Thanksgiving: The Great American Paradox


Annie's Costumes

An image taken from a costume store. Like many other stores, they sell Native American and European settler apparel in honor of the national holiday. The costumes are a prime example of the larger example that is Thanksgiving

Emily Ito , Section Editor

The American Thanksgiving, a glorified holiday in which friends and family gather together for a feast that will leave the waistband of one’s jeans growing snugger and snugger. It is a day of gratitude for the blessings in one’s life and also a celebration of one of the darkest moments of America’s history. Every child in America has heard the myth about the great harvest feast shared by the Pilgrims and Wampanoag Native Americans. It is commonly taught as if it were a day in which two groups from opposite worlds sat down together in fellowship and peace. From grade school, students, such as Jayden Hawley (11), are told “that the American Indians and the Pilgrims have a feast together to celebrate their harvest.” Yet in actuality, the day that has been commercialized and sensationalized is smeared with the blood of colonialism.

America has chosen to ignore the dark truth of the distasteful tradition and have allowed the day to become nothing more than a glamorized excuse for gluttony and cultural appropriation. Children run around wearing “Indian Feathers” in the name of the multicultural event while their parents sit around a large table, stuffing their faces with more food than they can digest.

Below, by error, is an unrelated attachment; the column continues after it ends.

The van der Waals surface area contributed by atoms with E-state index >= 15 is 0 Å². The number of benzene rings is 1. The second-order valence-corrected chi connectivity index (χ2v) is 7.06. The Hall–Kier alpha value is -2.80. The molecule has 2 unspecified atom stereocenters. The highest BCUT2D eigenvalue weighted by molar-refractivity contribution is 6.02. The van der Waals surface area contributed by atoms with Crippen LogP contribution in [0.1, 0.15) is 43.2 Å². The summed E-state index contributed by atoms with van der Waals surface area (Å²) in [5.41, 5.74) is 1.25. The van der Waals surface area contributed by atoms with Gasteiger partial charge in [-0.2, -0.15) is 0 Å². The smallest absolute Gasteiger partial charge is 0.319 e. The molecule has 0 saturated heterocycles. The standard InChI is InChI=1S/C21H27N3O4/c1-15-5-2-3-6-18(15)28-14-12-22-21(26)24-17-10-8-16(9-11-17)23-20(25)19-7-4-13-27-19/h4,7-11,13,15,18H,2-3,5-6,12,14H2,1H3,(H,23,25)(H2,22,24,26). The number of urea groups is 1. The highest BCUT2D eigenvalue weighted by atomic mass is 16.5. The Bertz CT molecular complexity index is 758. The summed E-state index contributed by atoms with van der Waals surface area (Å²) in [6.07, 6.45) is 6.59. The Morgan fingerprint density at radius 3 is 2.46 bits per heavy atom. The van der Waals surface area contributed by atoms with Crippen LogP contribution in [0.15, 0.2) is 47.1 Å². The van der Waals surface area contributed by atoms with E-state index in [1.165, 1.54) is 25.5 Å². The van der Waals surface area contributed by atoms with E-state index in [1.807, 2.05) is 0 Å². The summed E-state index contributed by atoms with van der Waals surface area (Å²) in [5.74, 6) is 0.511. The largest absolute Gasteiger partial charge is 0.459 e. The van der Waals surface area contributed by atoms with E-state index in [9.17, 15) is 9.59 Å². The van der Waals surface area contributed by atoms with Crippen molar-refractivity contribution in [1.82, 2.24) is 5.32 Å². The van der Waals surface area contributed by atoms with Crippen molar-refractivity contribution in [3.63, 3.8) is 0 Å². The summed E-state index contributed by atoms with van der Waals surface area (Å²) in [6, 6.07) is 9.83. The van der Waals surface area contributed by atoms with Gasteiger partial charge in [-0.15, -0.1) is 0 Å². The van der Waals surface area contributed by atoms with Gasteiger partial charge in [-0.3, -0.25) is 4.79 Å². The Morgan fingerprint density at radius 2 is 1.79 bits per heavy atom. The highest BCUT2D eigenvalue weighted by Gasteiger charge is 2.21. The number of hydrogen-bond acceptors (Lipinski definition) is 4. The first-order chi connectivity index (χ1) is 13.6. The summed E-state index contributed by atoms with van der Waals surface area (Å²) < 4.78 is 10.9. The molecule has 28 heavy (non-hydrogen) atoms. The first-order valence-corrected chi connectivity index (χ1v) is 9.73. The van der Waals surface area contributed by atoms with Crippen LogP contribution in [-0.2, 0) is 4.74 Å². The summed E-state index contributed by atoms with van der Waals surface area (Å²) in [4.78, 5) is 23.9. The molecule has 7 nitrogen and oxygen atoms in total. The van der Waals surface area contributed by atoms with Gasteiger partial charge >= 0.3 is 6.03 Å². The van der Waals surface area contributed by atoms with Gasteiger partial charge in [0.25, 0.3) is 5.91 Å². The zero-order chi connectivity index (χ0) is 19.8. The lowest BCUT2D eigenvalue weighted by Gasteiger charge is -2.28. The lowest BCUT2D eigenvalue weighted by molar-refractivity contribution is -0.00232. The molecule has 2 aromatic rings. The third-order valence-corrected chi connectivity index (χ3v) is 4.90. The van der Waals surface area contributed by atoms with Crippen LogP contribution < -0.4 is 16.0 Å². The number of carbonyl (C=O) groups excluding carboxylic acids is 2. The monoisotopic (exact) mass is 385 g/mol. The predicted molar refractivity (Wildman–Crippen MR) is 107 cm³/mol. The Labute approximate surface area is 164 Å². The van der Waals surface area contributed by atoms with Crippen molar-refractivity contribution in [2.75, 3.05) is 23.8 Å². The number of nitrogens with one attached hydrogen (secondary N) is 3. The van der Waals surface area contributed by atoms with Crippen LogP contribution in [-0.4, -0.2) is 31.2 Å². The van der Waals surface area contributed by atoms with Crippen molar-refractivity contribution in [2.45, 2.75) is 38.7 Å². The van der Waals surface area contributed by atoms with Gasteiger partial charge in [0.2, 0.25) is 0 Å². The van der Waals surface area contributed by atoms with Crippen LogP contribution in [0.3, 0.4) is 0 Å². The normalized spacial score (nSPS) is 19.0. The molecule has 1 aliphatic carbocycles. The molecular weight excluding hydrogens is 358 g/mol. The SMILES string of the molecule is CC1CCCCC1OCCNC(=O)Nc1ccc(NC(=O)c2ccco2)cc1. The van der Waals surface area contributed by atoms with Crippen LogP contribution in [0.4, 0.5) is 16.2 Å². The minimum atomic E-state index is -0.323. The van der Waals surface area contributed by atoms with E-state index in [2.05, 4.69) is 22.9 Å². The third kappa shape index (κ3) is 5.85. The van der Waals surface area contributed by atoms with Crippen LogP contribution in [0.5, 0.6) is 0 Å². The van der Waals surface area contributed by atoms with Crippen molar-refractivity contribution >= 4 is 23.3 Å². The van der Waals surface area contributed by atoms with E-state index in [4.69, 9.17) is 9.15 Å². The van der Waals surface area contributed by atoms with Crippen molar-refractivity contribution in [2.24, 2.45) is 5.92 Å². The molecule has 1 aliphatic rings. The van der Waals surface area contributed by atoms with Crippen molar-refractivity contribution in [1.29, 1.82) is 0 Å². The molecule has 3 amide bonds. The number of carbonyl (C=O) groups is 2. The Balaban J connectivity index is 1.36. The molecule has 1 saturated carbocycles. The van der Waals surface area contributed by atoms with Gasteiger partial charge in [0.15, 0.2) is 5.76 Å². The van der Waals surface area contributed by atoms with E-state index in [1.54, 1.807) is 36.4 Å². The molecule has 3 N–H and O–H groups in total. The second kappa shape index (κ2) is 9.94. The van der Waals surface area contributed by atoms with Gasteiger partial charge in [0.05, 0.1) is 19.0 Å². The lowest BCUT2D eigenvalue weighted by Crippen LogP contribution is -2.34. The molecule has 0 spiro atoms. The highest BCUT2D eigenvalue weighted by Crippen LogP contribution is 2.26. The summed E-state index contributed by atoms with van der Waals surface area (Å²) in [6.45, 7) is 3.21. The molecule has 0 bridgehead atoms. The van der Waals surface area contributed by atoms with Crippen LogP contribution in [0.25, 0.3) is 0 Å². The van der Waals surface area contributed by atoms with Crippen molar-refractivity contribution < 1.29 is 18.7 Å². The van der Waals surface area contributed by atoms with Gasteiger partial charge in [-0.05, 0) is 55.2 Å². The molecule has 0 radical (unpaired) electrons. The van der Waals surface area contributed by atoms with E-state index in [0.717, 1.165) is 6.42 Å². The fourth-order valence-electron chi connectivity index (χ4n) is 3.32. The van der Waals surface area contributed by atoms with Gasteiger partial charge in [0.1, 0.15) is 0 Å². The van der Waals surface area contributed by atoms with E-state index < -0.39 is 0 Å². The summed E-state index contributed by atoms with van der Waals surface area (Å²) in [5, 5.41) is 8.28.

Thanksgiving is a holiday that emphasizes gratitude and unity of diverse cultures, making it the poster child for the great contradiction that is America. The day that celebrates America’s unique diversity is also a painful reminder of European colonialism. The day that commemorates the peace found between European immigrants and Native Americans is also marked by a war torn nation only a generation later. The day that is used for Americans to eat excessively is also a day in which children are dying of malnutrition just across the Pacific.

The American calendar is littered with holidays glamorizing and honoring America’s questionable climb to the top of the global scale. Columbus Day is a national holiday that treats a conquistador like a savior. Thanksgiving is no different, essentially celebrating the oppression, prejudice, disease, and hardship that European colonists brought to the lives of Native Americans.

America emphasizes the importance of acceptance and righting the wrongs of the past. Yet the same nation that puts itself on a pedestal, preaching equality, sensitivity, and progressiveness, is the same nation that continues to perpetuate ignorance in its citizens. For a country that is constantly stepping on eggshells to avoid triggering others, the nation has no problem with a blatant celebration of a day that marks tragedy in American history. For many, Thanksgiving is a day of jubilation and excitement, but for the Indigenous people, it is a day of mourning and solidarity.

The American Thanksgiving provides a false narrative of US history. It is a holiday of insensitivity and bigotry that continues to be one of the largest celebrations in America. In a country that prides itself for its disregard of harmful stereotypes, a false perception of Indigenous people continues to be perpetuated by the American Thanksgiving. Thanksgiving isn’t the “Great American Holiday” marked by gratitude, acceptance, and merriment. Thanksgiving is the “Great American Paradox” stained by ignorance, inaccuracy, and irresponsibility.